3. Having ascertained this point it should be marked with a small painted T-shape, which will assist in directing the person taking the measurements to the centre of the green. A small paint spot should also be placed at the back edge of the green so that a consistent line can be taken when pacing from the front of the green (see explanatory diagram – Appendix E).
  4. The measurement from the front of the green is then pinpointed by pacing or measuring from the T-shape at the front of the green to a spot at 90 degrees to the selected position. The measurement to the side of the green is taken by pacing from the hole at a 90 degree angle to the side of the green that is nearest (see Appendix E). A method of measuring is necessary so that the position can be located easily when the time comes to use it and also to ensure that all hole measurements are taken from the same spot.
  5. The next step is to decide which of the four positions to use each day. In making these selections, the principles outlined in points (e)-(h) above should be followed as closely as possible, i.e. a balance of positions is sought and possible damage to positions by foot traffic should be avoided. With regard to difficulty, a guide to whether balance has been achieved is if the total of the 18 hole ratings, i.e. No’s 1 to 4, is close to 45.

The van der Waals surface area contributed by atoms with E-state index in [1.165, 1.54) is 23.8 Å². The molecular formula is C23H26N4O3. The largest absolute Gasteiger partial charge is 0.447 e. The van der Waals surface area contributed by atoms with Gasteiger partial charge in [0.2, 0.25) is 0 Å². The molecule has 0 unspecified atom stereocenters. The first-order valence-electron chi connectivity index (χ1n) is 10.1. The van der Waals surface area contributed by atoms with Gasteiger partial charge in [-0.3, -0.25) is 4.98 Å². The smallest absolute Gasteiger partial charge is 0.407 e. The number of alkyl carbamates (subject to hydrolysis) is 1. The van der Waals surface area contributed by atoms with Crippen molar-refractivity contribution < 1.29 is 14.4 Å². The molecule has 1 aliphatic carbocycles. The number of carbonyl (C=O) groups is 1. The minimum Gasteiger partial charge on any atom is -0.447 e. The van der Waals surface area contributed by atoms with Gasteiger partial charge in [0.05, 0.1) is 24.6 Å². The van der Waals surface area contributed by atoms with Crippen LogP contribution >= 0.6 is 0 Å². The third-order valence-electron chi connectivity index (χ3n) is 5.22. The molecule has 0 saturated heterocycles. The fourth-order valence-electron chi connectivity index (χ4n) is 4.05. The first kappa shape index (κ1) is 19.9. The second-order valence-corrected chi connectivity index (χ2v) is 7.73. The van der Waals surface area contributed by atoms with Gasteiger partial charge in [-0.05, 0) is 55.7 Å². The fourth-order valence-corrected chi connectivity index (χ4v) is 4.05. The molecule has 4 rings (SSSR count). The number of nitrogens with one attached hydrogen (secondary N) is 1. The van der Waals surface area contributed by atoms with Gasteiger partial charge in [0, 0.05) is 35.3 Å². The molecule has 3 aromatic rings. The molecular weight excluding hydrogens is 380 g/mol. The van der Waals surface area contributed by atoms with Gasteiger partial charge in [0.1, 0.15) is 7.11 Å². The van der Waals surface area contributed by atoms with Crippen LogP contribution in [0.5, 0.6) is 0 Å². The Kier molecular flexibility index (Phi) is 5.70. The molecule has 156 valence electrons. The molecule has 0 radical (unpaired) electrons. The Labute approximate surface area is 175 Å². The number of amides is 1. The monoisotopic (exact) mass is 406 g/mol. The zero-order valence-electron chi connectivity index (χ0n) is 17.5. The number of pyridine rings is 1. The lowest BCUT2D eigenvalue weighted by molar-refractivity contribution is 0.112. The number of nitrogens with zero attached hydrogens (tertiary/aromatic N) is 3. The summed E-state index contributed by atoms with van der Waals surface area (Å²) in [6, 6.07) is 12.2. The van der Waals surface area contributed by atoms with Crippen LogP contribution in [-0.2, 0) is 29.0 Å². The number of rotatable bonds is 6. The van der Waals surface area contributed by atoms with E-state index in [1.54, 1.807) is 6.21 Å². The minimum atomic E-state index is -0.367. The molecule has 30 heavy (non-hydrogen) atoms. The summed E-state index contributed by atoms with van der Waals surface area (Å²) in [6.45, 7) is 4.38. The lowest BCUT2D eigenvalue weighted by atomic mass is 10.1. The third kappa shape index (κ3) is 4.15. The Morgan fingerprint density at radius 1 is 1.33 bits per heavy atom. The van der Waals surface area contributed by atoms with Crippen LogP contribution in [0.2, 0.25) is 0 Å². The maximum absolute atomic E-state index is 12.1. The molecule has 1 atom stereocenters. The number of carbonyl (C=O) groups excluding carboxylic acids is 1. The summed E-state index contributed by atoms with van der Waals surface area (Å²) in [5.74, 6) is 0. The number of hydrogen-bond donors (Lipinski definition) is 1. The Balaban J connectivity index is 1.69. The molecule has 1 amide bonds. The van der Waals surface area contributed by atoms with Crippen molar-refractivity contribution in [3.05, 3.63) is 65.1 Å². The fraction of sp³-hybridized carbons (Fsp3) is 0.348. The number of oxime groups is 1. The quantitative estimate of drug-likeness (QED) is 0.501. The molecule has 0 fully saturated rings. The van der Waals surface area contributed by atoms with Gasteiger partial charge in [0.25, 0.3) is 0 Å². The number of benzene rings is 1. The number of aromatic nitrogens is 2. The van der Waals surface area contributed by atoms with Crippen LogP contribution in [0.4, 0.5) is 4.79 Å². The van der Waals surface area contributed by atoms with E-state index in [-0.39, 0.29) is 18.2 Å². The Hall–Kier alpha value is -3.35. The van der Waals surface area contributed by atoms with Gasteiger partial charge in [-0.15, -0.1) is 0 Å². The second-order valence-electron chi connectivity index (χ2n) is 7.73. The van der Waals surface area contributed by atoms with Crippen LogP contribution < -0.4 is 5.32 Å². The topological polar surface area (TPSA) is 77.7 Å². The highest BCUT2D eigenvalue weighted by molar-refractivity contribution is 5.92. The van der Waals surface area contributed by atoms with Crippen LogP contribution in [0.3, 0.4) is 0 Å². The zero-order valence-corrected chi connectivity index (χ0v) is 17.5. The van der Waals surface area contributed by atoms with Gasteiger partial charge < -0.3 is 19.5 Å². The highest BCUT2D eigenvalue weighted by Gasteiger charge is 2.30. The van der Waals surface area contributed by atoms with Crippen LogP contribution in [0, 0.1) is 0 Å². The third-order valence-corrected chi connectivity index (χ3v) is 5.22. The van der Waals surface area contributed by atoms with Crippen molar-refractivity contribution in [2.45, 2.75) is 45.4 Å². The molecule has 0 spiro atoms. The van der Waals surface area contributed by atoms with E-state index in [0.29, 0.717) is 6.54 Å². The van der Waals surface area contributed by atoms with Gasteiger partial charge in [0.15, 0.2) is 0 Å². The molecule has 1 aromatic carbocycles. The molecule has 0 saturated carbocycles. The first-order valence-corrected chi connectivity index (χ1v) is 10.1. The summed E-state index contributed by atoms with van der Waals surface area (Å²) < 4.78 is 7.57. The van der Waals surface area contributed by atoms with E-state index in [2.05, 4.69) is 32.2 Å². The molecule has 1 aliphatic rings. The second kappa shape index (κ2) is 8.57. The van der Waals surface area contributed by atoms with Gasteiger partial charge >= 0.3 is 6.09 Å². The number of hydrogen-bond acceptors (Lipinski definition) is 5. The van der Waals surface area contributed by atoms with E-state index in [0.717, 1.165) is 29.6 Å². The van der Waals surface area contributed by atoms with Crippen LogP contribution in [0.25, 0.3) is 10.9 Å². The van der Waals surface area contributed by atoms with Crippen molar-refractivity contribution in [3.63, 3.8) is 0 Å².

6. The final step is to develop a chart containing the position for each hole in each round, i.e. a master plan.

Although this method does require a considerable amount of preliminary work, it does ensure a balance of hole positions on each day. It also means that the task during the competition is one of checking, as opposed to selecting, which will save valuable time during the busy days of the competition.

A common method for marking hole locations is for the person undertaking course set-up to mark the position with a paint dot the day before (for example, on the evening of the last day of the practice rounds). When the hole location is being checked prior to play, the location for the following day is then marked with a paint spot. The member of the greenstaff responsible for cutting the holes is given the hole location measurements the day before and will use these to locate the paint dots and cut the new holes.

Nevertheless, if heavy rain is forecast during the days of the competition, the Committee would be well advised to review the master plan and position holes where puddles of water are least likely to accumulate. Occasionally, such action can save a day’s play in stroke play because Rule 33-2b states that all competitors in a single round must play with each hole cut in the same position. Therefore, the Committee may not alter a hole position after one competitor has played the hole with the hole in a certain position in order to prevent having to suspend play.